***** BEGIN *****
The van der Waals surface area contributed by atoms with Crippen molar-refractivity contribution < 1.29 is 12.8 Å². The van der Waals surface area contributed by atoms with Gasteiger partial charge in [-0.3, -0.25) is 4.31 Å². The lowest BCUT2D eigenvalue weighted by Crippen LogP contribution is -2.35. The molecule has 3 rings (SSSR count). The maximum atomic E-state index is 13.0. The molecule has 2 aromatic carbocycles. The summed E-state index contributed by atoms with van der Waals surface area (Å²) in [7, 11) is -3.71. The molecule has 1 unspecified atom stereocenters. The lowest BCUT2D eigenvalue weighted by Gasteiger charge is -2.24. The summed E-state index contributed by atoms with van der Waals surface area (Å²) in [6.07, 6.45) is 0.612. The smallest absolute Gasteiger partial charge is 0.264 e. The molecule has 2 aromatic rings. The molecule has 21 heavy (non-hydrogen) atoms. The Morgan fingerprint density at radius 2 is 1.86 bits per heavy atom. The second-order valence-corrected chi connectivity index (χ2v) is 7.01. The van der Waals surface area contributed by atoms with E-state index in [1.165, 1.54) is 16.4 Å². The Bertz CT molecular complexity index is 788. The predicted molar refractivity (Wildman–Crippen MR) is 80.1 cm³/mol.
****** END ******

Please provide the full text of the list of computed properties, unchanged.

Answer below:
The van der Waals surface area contributed by atoms with Crippen molar-refractivity contribution < 1.29 is 12.8 Å². The van der Waals surface area contributed by atoms with Gasteiger partial charge in [-0.3, -0.25) is 4.31 Å². The lowest BCUT2D eigenvalue weighted by Crippen LogP contribution is -2.35. The molecule has 3 rings (SSSR count). The maximum atomic E-state index is 13.0. The molecule has 2 aromatic carbocycles. The summed E-state index contributed by atoms with van der Waals surface area (Å²) in [7, 11) is -3.71. The molecule has 1 unspecified atom stereocenters. The lowest BCUT2D eigenvalue weighted by Gasteiger charge is -2.24. The summed E-state index contributed by atoms with van der Waals surface area (Å²) in [6.07, 6.45) is 0.612. The smallest absolute Gasteiger partial charge is 0.264 e. The molecule has 2 aromatic rings. The molecule has 21 heavy (non-hydrogen) atoms. The Morgan fingerprint density at radius 2 is 1.86 bits per heavy atom. The second-order valence-corrected chi connectivity index (χ2v) is 7.01. The van der Waals surface area contributed by atoms with E-state index in [1.165, 1.54) is 16.4 Å². The Bertz CT molecular complexity index is 788. The predicted molar refractivity (Wildman–Crippen MR) is 80.1 cm³/mol.